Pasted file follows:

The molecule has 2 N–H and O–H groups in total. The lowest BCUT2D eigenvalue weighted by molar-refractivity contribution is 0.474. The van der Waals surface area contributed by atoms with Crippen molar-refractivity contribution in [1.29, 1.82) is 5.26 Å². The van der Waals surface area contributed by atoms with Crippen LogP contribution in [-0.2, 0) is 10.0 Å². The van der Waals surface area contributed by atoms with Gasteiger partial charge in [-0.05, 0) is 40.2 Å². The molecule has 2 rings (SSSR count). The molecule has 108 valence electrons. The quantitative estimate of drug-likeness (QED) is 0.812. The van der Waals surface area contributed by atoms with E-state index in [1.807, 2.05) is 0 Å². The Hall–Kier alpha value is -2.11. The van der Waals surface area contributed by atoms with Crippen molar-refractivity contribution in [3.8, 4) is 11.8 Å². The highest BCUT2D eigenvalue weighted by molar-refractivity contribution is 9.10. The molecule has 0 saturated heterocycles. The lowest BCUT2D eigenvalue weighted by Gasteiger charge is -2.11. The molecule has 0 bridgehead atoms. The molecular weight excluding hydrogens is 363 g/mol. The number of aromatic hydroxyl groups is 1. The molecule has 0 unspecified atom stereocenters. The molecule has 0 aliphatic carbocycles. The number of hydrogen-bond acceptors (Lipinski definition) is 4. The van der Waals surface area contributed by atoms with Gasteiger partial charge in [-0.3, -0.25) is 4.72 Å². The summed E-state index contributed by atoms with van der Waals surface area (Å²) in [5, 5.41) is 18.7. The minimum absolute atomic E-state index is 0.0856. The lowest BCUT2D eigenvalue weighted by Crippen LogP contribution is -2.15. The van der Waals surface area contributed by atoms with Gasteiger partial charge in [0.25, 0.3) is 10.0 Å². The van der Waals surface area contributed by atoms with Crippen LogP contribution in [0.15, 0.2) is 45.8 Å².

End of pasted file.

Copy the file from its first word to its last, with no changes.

The molecule has 2 N–H and O–H groups in total. The lowest BCUT2D eigenvalue weighted by molar-refractivity contribution is 0.474. The van der Waals surface area contributed by atoms with Crippen molar-refractivity contribution in [1.29, 1.82) is 5.26 Å². The van der Waals surface area contributed by atoms with Crippen LogP contribution in [-0.2, 0) is 10.0 Å². The van der Waals surface area contributed by atoms with Gasteiger partial charge in [-0.05, 0) is 40.2 Å². The molecule has 2 rings (SSSR count). The molecule has 108 valence electrons. The quantitative estimate of drug-likeness (QED) is 0.812. The van der Waals surface area contributed by atoms with E-state index in [1.807, 2.05) is 0 Å². The Hall–Kier alpha value is -2.11. The van der Waals surface area contributed by atoms with Crippen molar-refractivity contribution in [3.8, 4) is 11.8 Å². The highest BCUT2D eigenvalue weighted by molar-refractivity contribution is 9.10. The molecule has 0 saturated heterocycles. The lowest BCUT2D eigenvalue weighted by Gasteiger charge is -2.11. The molecule has 0 bridgehead atoms. The molecular weight excluding hydrogens is 363 g/mol. The number of aromatic hydroxyl groups is 1. The molecule has 0 unspecified atom stereocenters. The molecule has 0 aliphatic carbocycles. The number of hydrogen-bond acceptors (Lipinski definition) is 4. The van der Waals surface area contributed by atoms with Gasteiger partial charge in [-0.3, -0.25) is 4.72 Å². The summed E-state index contributed by atoms with van der Waals surface area (Å²) in [5, 5.41) is 18.7. The minimum absolute atomic E-state index is 0.0856. The lowest BCUT2D eigenvalue weighted by Crippen LogP contribution is -2.15. The van der Waals surface area contributed by atoms with Gasteiger partial charge in [0.25, 0.3) is 10.0 Å². The van der Waals surface area contributed by atoms with Crippen LogP contribution in [0.15, 0.2) is 45.8 Å².